Student voice: how New York schools are tackling social injustice - RSA

Student voice: how New York schools are tackling social injustice


  • Picture of Naomi Bath
    Assistant Researcher, Creative Learning and Development
  • Education
  • Schools
  • Social justice

During the week of the midterm elections in the USA, we spent several days visiting schools in New York City for an RSA research project, Schools Without Walls.

Whilst the project is explicitly focused on schools that have exceptional relationships with their communities and the world beyond the school gates, I was struck by how persistently issues of inequality in American society were raised by students and staff.

It didn’t seem to matter which age range the school served, how the school was funded, or in which part of New York the school was located; common to all four schools was an air of resistance against social injustice. Furthermore, the school leaders and teachers seemed to share a common response to this widespread concern: empowering and amplifying students’ voices on the issues they cared about.

Fannie Lou Hamer Freedom High School (or simply ‘Fannie Lou’) is a public high school that serves an underprivileged, predominantly Hispanic community in the Bronx. Taking after its namesake, Fannie Lou Hamer (an American civil rights activist), the school has a strong commitment to social activism. This plays out in numerous ways, not least their dynamic student government which recently managed to effect change at policy level.

For Advocacy Day 2018, eight representatives from the student government travelled to Albany to lobby for the restoration of funds for after-school activity at Fannie Lou. Testament to their campaigning skills was the outcome that they managed not only to restore the original $1.5 million, but they increased funding to $2.5 million! 


At PS/MS 188 The Island School, middle school students use the in-house social action makerspace to get their voices heard. Located in a deprived area in the Lower East Side of Manhattan, 50% of the students live in the nearby housing shelter, and 99% are eligible for free or reduced lunch. Experience of poverty, parental drug abuse, domestic abuse and racism is not uncommon.

These students have a lot to say about social injustice, both from lived experience and an awareness of the current political environment. The social action makerspace offers them a platform from which to express their views. Using donated equipment, students record videos and podcasts, paint murals, create dioramas, write stories and so on, to channel their personal experiences and to question why current solutions to social challenges aren’t good enough. I encourage you to seek out their website and social media presence.


At Blue School in Seaport, Manhattan (near the Financial District), children are encouraged to find their voice from the tender age of two years old. Whilst Blue School serves a more affluent community than PS188 and Fannie Lou, it would be a mistake to think that Blue School students rest on their laurels. From day one, children are taught to question, to research, to reflect, and to give feedback to each other. Dialogue is key.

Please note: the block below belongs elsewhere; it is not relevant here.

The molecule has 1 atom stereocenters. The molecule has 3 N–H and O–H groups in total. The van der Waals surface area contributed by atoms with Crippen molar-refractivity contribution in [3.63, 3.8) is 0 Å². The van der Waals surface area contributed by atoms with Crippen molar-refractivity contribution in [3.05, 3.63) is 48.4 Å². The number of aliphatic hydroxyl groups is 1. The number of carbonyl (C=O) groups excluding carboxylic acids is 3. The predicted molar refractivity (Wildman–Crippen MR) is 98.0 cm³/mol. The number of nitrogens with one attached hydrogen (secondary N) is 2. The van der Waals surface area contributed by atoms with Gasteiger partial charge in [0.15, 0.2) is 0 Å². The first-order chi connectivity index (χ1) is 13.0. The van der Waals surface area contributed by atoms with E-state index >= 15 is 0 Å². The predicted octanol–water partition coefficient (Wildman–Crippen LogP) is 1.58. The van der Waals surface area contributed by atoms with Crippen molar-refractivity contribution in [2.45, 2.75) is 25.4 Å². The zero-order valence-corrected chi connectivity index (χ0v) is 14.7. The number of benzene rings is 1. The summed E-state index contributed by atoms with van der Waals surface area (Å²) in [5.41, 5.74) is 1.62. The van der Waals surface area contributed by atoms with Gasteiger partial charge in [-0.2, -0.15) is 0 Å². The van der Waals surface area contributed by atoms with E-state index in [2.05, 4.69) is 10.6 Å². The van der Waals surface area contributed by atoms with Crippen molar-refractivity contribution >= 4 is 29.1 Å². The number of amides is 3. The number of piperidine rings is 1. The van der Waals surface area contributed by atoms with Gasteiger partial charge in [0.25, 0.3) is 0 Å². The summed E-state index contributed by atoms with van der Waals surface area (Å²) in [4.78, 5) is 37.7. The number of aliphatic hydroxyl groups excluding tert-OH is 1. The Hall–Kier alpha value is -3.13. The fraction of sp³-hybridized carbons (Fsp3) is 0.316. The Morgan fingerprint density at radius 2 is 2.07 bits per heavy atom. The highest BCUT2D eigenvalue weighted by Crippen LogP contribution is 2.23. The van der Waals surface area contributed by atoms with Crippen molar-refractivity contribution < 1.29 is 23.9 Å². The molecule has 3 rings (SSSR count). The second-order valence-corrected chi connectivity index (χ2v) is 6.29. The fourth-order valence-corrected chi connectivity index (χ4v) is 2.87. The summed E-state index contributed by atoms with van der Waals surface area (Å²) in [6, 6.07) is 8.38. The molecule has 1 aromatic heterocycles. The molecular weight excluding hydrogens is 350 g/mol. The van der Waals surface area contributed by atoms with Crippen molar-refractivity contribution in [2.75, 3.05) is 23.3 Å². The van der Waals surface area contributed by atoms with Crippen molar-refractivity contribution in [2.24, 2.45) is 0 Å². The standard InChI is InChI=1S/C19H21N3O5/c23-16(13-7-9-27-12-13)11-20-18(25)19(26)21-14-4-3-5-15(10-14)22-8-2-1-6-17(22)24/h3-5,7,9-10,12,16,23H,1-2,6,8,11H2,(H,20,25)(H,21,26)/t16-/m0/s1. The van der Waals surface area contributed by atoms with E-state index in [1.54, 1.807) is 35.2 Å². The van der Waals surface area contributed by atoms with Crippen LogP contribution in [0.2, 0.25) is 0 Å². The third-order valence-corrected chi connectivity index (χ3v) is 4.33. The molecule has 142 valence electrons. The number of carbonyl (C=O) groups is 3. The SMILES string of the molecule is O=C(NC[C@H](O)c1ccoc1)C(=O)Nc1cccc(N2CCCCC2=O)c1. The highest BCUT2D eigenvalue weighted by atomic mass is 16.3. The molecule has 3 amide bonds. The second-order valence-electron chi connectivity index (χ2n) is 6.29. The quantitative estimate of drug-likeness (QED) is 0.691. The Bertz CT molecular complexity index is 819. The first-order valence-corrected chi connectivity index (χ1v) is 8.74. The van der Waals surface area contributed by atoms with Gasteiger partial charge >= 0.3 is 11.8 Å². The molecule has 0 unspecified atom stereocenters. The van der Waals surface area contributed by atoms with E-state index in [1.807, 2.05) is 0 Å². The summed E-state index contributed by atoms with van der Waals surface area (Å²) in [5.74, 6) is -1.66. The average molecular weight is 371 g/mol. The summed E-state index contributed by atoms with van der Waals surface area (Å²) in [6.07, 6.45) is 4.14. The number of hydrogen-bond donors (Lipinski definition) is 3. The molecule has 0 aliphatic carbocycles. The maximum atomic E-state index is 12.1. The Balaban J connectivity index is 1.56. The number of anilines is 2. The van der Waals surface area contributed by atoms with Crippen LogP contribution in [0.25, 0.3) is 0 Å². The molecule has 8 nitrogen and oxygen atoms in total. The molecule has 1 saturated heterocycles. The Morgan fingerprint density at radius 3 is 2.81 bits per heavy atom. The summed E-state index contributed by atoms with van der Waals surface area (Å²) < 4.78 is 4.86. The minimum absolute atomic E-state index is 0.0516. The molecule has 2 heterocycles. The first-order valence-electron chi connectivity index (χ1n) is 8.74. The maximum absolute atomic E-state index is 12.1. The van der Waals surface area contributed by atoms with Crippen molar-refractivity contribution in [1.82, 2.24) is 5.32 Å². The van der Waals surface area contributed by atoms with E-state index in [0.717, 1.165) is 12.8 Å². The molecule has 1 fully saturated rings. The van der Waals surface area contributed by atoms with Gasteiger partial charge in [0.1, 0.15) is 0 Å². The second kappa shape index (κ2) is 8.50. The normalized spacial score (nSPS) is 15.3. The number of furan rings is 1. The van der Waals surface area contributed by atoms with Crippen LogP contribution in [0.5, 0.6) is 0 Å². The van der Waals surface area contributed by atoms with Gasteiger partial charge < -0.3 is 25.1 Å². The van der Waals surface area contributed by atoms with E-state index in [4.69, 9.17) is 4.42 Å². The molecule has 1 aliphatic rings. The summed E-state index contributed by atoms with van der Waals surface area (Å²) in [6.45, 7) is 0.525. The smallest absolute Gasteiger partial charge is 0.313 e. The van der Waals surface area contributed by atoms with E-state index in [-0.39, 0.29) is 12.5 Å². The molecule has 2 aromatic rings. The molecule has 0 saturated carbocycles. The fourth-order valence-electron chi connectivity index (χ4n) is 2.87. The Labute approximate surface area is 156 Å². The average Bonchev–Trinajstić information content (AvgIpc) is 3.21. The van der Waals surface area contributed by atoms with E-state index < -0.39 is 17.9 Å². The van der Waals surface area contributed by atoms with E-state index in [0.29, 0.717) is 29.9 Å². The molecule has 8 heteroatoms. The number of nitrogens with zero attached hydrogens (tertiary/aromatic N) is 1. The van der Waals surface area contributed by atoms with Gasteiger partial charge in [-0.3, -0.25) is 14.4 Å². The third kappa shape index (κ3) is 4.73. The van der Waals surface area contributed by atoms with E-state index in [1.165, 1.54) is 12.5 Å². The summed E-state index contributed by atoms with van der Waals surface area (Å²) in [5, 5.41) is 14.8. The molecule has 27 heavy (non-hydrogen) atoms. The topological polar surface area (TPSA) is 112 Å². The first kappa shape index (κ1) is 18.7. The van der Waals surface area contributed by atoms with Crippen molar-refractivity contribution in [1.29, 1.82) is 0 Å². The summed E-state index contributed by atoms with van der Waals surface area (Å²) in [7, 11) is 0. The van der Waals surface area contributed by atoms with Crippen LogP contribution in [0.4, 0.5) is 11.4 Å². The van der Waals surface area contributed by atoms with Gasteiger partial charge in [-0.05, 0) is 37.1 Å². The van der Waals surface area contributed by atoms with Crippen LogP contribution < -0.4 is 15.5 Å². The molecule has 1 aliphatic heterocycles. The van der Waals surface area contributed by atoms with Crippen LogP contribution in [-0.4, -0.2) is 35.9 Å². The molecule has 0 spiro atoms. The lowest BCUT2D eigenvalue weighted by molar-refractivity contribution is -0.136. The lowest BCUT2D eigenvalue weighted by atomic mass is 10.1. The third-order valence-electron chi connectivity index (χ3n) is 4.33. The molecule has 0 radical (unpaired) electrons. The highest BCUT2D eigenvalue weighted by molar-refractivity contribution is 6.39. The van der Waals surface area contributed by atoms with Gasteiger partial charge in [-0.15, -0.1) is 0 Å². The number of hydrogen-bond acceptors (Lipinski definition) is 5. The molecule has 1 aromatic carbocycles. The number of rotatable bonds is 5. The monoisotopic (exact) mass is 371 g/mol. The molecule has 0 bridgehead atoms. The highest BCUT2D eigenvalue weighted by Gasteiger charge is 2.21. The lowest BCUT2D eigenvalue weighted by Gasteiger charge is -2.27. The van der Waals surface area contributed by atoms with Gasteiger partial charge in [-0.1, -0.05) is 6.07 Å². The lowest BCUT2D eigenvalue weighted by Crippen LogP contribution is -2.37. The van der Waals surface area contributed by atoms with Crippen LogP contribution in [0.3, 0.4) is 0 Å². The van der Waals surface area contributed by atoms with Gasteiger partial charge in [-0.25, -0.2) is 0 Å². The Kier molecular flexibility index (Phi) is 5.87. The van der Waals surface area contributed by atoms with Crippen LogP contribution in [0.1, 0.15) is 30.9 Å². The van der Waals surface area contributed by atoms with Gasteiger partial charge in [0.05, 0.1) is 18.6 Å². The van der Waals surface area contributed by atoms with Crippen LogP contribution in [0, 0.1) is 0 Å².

This approach is what equipped 1st graders (aged 6) with the skills and confidence to protect their local playground from cigarette butts. These six-year-old activists managed to convince the park keeper, the council, and the management of a nearby building (whose employees were often the source of the cigarettes) to agree to ban cigarettes within 25 feet of the park. This victory not only had a profound impact on these young children to realise the power of their voice, but it led to a fully-fledged research project visiting numerous local parks and playgrounds to compare provision and upkeep and to campaign for change where needed!


My final example is a bit different. It pertains to another setting in which students are using their voice: that of the workplace. At Cristo Rey High School in East Harlem, high school students spend one day every week in a work placement at a bank, law firm, tech company, fashion company… (the list goes on) across New York City.

The so-called Corporate Work Study Program is more than just a token week of work experience; it is four years of part-time employment – the salaries from which contribute to scholarships for the students. The benefits for Cristo Rey students are manifold: unprecedented access to myriad corporate professions, experience of high-profile workplace settings, opportunities to interact with adults beyond just teachers… It’s an incredible combination of reducing inequality by increasing access, giving students real-world experience, and building their social capital so that students blossom into confident adults.

The students I met who all shook my hand and maintained eye contact with a level of assurance I’m not sure I yet possess, were testament to that.

Our experience of these four schools was nothing short of inspiring; my brief descriptions here are merely sketches of the impressive work in progress all over New York City and further afield. Nevertheless, I hope they further inspire you to use your voice to tackle an issue that you really care about…

Many thanks to ECIS for their support for this project.

Stay tuned for more blogs about our school visits and for the Schools Without Walls final report detailing all of our case studies from across the globe - due to be published in Spring 2019.

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